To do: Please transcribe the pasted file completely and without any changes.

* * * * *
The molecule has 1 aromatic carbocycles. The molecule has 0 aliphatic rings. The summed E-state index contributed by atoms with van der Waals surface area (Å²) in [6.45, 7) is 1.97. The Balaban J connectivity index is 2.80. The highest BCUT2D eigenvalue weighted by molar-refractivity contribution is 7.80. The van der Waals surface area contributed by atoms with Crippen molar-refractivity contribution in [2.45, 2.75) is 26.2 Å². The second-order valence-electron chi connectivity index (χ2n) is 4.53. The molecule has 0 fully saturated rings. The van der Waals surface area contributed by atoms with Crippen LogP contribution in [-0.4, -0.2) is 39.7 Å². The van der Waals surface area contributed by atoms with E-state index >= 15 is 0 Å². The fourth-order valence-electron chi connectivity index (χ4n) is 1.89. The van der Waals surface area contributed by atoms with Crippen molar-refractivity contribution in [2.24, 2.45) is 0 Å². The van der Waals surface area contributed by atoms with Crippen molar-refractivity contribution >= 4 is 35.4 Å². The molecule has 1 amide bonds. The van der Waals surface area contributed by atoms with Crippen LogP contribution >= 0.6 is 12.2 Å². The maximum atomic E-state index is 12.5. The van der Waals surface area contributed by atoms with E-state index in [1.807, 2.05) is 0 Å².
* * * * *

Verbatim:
The molecule has 1 aromatic carbocycles. The molecule has 0 aliphatic rings. The summed E-state index contributed by atoms with van der Waals surface area (Å²) in [6.45, 7) is 1.97. The Balaban J connectivity index is 2.80. The highest BCUT2D eigenvalue weighted by molar-refractivity contribution is 7.80. The van der Waals surface area contributed by atoms with Crippen molar-refractivity contribution in [2.45, 2.75) is 26.2 Å². The second-order valence-electron chi connectivity index (χ2n) is 4.53. The molecule has 0 fully saturated rings. The van der Waals surface area contributed by atoms with Crippen LogP contribution in [-0.4, -0.2) is 39.7 Å². The van der Waals surface area contributed by atoms with E-state index >= 15 is 0 Å². The fourth-order valence-electron chi connectivity index (χ4n) is 1.89. The van der Waals surface area contributed by atoms with Crippen molar-refractivity contribution in [2.24, 2.45) is 0 Å². The van der Waals surface area contributed by atoms with Crippen molar-refractivity contribution >= 4 is 35.4 Å². The molecule has 1 amide bonds. The van der Waals surface area contributed by atoms with Crippen LogP contribution >= 0.6 is 12.2 Å². The maximum atomic E-state index is 12.5. The van der Waals surface area contributed by atoms with E-state index in [1.807, 2.05) is 0 Å².